Story by Dave Callaham
Screenplay by Max Borenstein
Directed by Gareth Edwards
We were all a little apprehensive when we learned that there would be a second American Godzilla movie. After all, once bitten, twice shy. And while the memories of Matthew Broderick battling a preggers dinosaur that loves fish while things go all Jurassic Park are scarred in memories forever, Gareth Edwards brought American Godzilla movies full circle into actually good. Godzilla is big, fights monsters, has atomic breath, isn’t taken out like a punk, and becomes a realized character despite being a CGI construct. He’s the real deal. Just saying that makes me so happy I had to recalibrate my breakdown of the film because it does have its flaws. Nothing that we haven’t seen before in major tentpole films, but I’m not above pointing them out again and again.
I had my problems with Gareth Edwards, I found Monsters interesting when it had anything to do with monsters, and not when it had anything to do with people. Edwards brings his monster affinity to full load with Godzilla, the monsters are just so huge, so out of scale, that people are just running around trying to survive beneath their feet. The sheer enormity is a stark contrast to how helpless everyone is when the creatures are around.
Edwards trades two hours of monster destruction porn for an array of different effects of the destruction, from news clips to destructive aftermaths to monsters fighting it out in the background while humans run for their lives. But there is plenty of fighting going on during the climactic scenes set in San Francisco. They play tribute to the monster fights of old, but allow at CGI Godzilla to do a few moves that wouldn’t quite work with people in suits. Overall, the fight sequences are fun, but the meat of the monster appearances are just showing them so huge and destructive, and the people struggling to survive. The sequences with the monsters on rampage become a mix of giant monster, horror, and nature run amok all rolled up into one, and pulled off perfectly.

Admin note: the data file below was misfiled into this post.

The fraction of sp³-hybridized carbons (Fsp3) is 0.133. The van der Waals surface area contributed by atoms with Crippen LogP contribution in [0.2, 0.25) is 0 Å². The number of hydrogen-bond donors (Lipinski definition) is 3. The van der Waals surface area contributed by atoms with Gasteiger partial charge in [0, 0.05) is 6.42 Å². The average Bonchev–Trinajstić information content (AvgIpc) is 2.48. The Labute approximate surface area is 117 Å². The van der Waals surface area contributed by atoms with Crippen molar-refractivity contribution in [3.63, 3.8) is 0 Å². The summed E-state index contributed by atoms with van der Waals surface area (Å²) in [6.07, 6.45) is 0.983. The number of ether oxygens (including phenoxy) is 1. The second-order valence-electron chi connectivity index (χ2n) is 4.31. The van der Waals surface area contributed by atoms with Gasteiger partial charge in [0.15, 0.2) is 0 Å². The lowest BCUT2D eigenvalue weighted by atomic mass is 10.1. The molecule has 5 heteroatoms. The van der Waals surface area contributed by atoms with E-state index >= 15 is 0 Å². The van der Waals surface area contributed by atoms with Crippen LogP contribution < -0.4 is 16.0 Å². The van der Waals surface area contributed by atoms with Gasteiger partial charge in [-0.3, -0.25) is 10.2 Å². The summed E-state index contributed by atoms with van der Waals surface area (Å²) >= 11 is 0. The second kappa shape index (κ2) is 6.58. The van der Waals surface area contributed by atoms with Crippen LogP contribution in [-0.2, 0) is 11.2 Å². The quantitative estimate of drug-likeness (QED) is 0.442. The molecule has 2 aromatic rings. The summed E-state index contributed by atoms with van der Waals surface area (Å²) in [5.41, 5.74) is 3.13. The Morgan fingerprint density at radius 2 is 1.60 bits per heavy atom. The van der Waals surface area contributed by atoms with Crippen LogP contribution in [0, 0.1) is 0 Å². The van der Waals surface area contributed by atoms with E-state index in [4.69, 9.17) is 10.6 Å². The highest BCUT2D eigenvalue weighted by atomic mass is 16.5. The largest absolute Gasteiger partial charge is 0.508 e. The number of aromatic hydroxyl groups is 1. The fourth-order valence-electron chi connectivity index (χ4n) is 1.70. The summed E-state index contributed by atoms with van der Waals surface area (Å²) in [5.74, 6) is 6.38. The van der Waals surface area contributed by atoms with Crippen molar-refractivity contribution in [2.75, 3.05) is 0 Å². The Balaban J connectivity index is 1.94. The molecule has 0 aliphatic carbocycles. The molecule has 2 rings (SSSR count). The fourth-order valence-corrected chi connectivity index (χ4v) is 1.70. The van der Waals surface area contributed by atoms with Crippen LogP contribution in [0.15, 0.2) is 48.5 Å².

Gareth Edwards still has problems making interesting people, but he’s compensated by using incredibly awesome actors who turn those people interesting despite what they are given. Bryan Cranston is amazing as the obsessive dad who jumbles from one tragedy to another. Aaron Taylor-Johnson had good chemistry with Elizabeth Olsen (which will be important as they’re siblings in Avengers 2!), but when by himself just became a less charming Channing Tatum. Moments like when he was suddenly guarding a shoehorned in random Japanese kid gave him more depth than all his running around while covered in dirt scenes combined.
Godzilla here is part of a large conspiracy to cover up that there are large monsters in the world, and he’s the apex predator. The problem is when the other ones start popping up, because they begin destroying cities and causing all sorts of destruction. Things can no longer be hidden away, and soon Godzilla leaves his Pacific Atoll to destroy these new idiots. No one challenges the king.